Every created thing in the world, both animate and inanimate, has an inner level and an outer level. The one level does not exist in the absence of the other, any more than an effect can exist without a cause. Every created thing is considered valuable if it is inwardly good, and worthless if it is inwardly bad, even where inner badness lies within outer goodness. Every wise person in the world and every angel in heaven evaluates people and things in this way.

What a person who has not been regenerated is like and what a person who has been regenerated is like can be illustrated through comparisons. People who have not been regenerated but who present themselves as moral citizens and “good Christians” can be compared to a corpse that has been embalmed with fragrant oils but nevertheless gives off a reek that overpowers the fragrances, assaults your nose, and hurts your brain. . . .

In our world, of course, the inside is sometimes valued highly on the basis of what is outside, but only by people who themselves have no inner goodness and who therefore judge things by appearances. This is not how it works in heaven, however. The body that can be turned this way and that around the spirit and can be bent from evil to good is removed by death, and then only the inner self remains, which constitutes the spirit. Then even from far away such people look like a snake that has shed its skin, or rotten wood whose shiny bark has been removed. It is different, though, for those who have been regenerated. Their inner level is good and their outer level, which appears to be like anyone else’s, is actually as different from that of the people just mentioned as heaven is from hell, since it has a soul of goodness inside.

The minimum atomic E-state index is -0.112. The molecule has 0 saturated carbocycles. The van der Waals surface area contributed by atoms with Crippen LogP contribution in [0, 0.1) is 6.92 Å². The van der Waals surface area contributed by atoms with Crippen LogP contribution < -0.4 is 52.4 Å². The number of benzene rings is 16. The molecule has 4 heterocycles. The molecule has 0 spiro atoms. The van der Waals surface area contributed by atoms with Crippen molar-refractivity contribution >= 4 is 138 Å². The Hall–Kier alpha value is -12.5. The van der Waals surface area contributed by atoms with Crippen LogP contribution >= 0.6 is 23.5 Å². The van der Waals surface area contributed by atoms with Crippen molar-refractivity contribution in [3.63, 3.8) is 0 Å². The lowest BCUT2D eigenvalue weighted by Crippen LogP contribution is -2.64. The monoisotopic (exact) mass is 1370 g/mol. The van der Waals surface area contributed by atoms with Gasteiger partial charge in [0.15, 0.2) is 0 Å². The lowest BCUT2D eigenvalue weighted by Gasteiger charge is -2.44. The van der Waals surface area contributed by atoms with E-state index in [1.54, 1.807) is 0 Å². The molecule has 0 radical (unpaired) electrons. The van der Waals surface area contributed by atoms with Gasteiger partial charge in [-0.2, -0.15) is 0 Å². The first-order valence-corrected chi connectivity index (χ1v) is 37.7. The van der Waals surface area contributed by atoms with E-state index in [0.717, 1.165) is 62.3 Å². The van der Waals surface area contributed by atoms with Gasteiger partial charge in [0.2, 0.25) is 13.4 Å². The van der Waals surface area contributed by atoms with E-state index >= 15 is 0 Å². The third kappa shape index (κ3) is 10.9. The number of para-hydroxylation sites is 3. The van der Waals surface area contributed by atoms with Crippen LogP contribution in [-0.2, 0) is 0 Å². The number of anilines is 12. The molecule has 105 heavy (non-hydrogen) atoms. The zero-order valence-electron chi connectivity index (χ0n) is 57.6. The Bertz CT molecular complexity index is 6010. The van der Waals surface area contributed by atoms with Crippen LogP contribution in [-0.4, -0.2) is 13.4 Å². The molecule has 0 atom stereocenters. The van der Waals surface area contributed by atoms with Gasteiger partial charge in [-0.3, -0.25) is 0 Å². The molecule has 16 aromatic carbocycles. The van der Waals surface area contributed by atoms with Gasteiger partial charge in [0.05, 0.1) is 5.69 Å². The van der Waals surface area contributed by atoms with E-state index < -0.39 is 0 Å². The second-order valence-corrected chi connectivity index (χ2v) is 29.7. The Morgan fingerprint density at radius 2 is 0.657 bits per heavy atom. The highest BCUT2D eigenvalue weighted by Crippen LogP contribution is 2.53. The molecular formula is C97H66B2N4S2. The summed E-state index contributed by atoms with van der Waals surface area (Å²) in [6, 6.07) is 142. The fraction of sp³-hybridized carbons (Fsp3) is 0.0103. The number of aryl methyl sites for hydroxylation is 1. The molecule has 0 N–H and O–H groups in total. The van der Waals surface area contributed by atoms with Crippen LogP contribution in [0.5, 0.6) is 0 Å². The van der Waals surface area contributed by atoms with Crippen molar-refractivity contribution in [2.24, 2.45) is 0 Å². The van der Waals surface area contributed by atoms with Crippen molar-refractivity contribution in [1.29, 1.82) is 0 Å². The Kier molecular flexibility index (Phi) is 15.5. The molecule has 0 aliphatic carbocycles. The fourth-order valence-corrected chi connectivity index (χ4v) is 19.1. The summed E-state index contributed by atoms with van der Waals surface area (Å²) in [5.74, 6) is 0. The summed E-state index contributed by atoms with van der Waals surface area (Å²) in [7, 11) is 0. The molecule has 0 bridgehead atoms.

After death it means nothing anymore whether people in this world were of high rank and lived in a mansion and walked around with an entourage, or lived in a hut and were waited on by a child. It does not matter if they were an archbishop who wore a scarlet robe and a two-tiered tiara, or a shepherd tending a few sheep in the woods, who wore a loose-fitting country coat with a hood for his head.

Gold is still gold whether it shines next to the fire or its surface is blackened with smoke. Gold is still gold whether it has been poured into a beautiful shape like that of a little child or an unpleasant shape like that of a rat. The rats made of gold and placed next to the ark were still found acceptable and pleasing (1 Samuel 6:3, 4, 5, and following), because gold symbolizes inner goodness. Diamonds and rubies that have been kept in their matrix of limestone or clay are just as valuable as diamonds and rubies set in a queen’s necklace, because they are valued for their inner goodness. And so on.

This makes it clear that what is on the outside derives its value from what is on the inside and not the other way around.

from Regeneration, Pages 65, 66


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